Today’s post is about writing transgender and non-binary characters. While researching this topic, I found that most trans writers and readers say the same thing: Treat trans characters like normal people!

Cheryl Morgan writes,

Quite simply, the most important thing cis people can do for the trans community right now is to accept us as fully human; not as something to be gawped at and whispered over, not as a clever metaphor with which to discuss gender, but as ordinary people just like you.

Constance Augusta Zaber writes,

[The] repetition of the same storyline that focuses on the pain and struggle of coming out allows cis people to ignore the realities of trans lives. By only telling stories about this one moment in our lives we end up erasing trans people who aren’t in the process of coming out and transitioning…Our lives continue after we transition and for most of us our lives continue to be trans lives. After coming out, our lives continue to have joys and struggles that are unique to our lives as trans people.

Katie writes,

What I want is to see trans* people and gender-queer people and asexual people and questioning people in the same sort of books we’re now seeing gay, lesbian and bisexual people in…I guess what I’m saying is I don’t feel like there’s much out there that represents me…it’s as if we don’t exist, and if we do, it’s as if we’re there to be made into victims or just portrayed in manner which involves negativity.

With that in mind, here’s a list of things to avoid when writing trans characters. I’ve taken these pointers from articles written by Ashley Rogers and Cheryl Morgan, so make sure you read their essays in full.

  • Don’t do shock reveals or write plots based around a trans person’s “deception” about their gender. Trans people aren’t trying to deceive anyone, and the idea that they are feeds into a transphobic narrative.
  • Avoid stories that focus on a trans person’s transition.
  • Don’t write trans characters who are victims/ suffering. Trans people lead normal, happy lives, just like everyone else.
  • Don’t require your trans characters at any point in your story to present as their birth gender. Their birth gender is not their “real” gender.

Things you should do:

  • Write trans characters who have complex, full lives that are not defined solely by their gender identity.
  • Reflect the diversity of the trans community. One way to do this is to write more than one trans character. Also, keep in mind that the experiences of trans men can be quite different from the experiences of trans women.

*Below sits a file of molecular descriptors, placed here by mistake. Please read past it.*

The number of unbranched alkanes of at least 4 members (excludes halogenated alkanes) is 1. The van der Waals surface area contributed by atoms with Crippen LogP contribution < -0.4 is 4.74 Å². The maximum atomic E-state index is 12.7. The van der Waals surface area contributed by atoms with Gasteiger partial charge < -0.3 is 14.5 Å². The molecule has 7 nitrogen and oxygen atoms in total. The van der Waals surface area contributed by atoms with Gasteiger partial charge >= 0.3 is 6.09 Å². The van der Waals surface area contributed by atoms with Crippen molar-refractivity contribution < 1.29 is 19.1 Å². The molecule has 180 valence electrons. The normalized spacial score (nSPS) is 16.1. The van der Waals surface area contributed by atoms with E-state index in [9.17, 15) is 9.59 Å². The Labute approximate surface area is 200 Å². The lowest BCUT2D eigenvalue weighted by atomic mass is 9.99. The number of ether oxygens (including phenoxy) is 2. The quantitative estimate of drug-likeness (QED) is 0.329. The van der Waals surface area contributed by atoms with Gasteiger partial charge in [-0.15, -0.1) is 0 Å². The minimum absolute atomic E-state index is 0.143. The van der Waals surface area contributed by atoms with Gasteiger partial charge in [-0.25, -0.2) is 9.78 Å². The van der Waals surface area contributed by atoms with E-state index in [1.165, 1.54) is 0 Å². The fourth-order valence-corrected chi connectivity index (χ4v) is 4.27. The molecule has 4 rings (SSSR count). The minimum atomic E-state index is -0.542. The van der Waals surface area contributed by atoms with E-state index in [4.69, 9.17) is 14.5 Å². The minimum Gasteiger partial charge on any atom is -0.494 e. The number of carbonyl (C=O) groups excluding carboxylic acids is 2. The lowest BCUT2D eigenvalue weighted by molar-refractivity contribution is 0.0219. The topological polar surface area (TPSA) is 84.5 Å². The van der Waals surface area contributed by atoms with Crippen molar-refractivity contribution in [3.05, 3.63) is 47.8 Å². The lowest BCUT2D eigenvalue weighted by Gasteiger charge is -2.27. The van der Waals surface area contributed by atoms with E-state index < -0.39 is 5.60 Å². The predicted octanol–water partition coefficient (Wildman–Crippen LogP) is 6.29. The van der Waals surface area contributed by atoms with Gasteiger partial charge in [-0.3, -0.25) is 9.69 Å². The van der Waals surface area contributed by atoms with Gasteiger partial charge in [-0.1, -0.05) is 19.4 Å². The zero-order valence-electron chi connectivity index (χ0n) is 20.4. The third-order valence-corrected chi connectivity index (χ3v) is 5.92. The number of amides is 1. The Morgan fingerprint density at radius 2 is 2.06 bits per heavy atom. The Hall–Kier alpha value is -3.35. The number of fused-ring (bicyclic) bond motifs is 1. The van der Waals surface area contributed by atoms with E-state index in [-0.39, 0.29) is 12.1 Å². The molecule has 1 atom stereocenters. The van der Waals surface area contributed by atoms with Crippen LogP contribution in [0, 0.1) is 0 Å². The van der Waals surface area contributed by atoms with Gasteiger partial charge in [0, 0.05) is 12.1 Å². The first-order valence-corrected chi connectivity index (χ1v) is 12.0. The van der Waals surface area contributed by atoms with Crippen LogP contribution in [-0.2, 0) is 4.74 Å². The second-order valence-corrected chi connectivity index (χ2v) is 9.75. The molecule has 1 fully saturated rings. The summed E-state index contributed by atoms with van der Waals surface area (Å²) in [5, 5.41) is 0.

• If you’re writing a fantasy novel or a story set in a non-Western culture, remember it doesn’t need to be transphobic! Many cultures throughout human history have been much more accepting of gender variance than modern Western society tends to be. (See this infographic published by UCLA.)

The above guidelines are also useful for writing non-binary, gender-fluid, or bi-gender characters, meaning characters who don’t identify as either male or female, who move between the two, or who consider themselves both male and female.

Cecil Wilde suggests writers ask themselves the following questions about their non-binary characters:

  • Are they out? To how many people? How have those people reacted?
  • How supportive are the people around them? Is their gender identity taken seriously? By who, and how many people?
  • Which change rooms and public toilets do they use? Will they risk arrest, assault or public confrontation?
  • What name(s) do they go by and how does this affect other people’s perception of them?
  • Have they transitioned? Socially? Medically? Could they find resources and support to do so? What does ‘transition’ mean to them?
  • What happens when they go to fill in a form that only offers ‘male’ and ‘female’ as options for gender?

Here are some more resources for writing post-binary characters, including options for non-binary pronouns:

Writing Non-Binary Characters: A Primer

Post-Binary Gender in SF Roundtable: Languages of Gender

nonbinarycharacter.tumblr.com

Genderfluid Support: Pronoun Master List

Call to Action

This assignment is a variation of the last one. Review the gender of the characters in your work-in-progress. Now ask yourself what would happen if one or more of those characters were trans or non-binary. How does this affect the story? What biases does this bring up for you? What changes does it prompt, if any, and why?

In addition, I’d also encourage you to read some stories shared by members of the trans community, like the ones published in the Guardian a few months ago.

Thanks for reading. And please do share your comments!

Previous Posts

Intro: Improving Representation in Literature

January: Understanding Identity and Representation

February: Acknowledging (and Battling) Colonialism, Marginalization, and Erasure

March: Writing Race and Ethnicity

April: Writing Gender